President Obama’s reelection campaign strenuously defended the administration’s work on gay-rights issues on Tuesday and tried to turn the focus on Republican opponent Mitt Romney’s record after the Obama campaign was knocked on its heels over the weekend by Vice President Joe Biden’s unexpected endorsement of same-sex marriage.
In a firestorm that showed no sign of letting up, the Obama campaign attacked former New York Gov. George Pataki, a Romney surrogate, for calling the president a waffler on gay marriage.
“Governor Pataki must not be familiar with either the president’s record or Governor Romney’s,” wrote Obama campaign spokesman Ben LaBolt in a statement. “The president has done more to advance gay rights than any other president – from securing hospital visitation and medical decision-making rights for gay partners, to repealing ‘don’t ask, don’t tell,’ to advancing equal rights and benefits for gays and lesbians.”
By contrast, LaBolt said, Romney has backed the federal marriage amendment to the Constitution and said he would not have supported repeal of ‘don’t ask, don’t tell.’ LaBolt added, “He would turn back the clock on all of the progress this president has made to advance equal rights. On the issues important to gays and lesbians, Governor Romney hasn’t evolved – he has regressed.”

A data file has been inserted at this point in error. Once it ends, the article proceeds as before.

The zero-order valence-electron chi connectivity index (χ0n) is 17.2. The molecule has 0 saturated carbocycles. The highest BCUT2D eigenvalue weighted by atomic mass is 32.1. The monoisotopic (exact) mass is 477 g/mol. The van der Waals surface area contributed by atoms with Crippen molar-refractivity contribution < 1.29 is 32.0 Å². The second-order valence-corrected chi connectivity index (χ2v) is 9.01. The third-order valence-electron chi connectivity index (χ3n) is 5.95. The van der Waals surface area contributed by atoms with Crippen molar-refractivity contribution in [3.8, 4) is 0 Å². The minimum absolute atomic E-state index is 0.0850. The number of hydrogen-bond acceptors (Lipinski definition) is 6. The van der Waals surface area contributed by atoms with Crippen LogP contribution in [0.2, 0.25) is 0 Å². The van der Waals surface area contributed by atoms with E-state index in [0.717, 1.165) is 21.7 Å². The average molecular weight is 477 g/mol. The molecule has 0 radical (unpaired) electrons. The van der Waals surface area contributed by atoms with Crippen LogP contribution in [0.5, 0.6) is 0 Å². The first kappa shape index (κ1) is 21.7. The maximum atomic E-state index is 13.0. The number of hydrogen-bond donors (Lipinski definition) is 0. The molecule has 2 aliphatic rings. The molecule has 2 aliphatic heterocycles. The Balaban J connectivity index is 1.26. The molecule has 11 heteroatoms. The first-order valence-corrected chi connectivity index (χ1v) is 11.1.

However, LaBolt did not address Obama’s stance on gay marriage, which the president has said in the past is “evolving.” Biden’s comments Sunday on NBC’s Meet the Press in defense of same-sex marriage moved the issue front and center, putting an awkward spotlight on Obama’s ambivalence.
In a conference call with reporters on Tuesday, Pataki said: “Either you’re for something or you’re against it, and Vice President Biden has made it plain he’s for it. President Obama on the other hand is looking to have both sides.”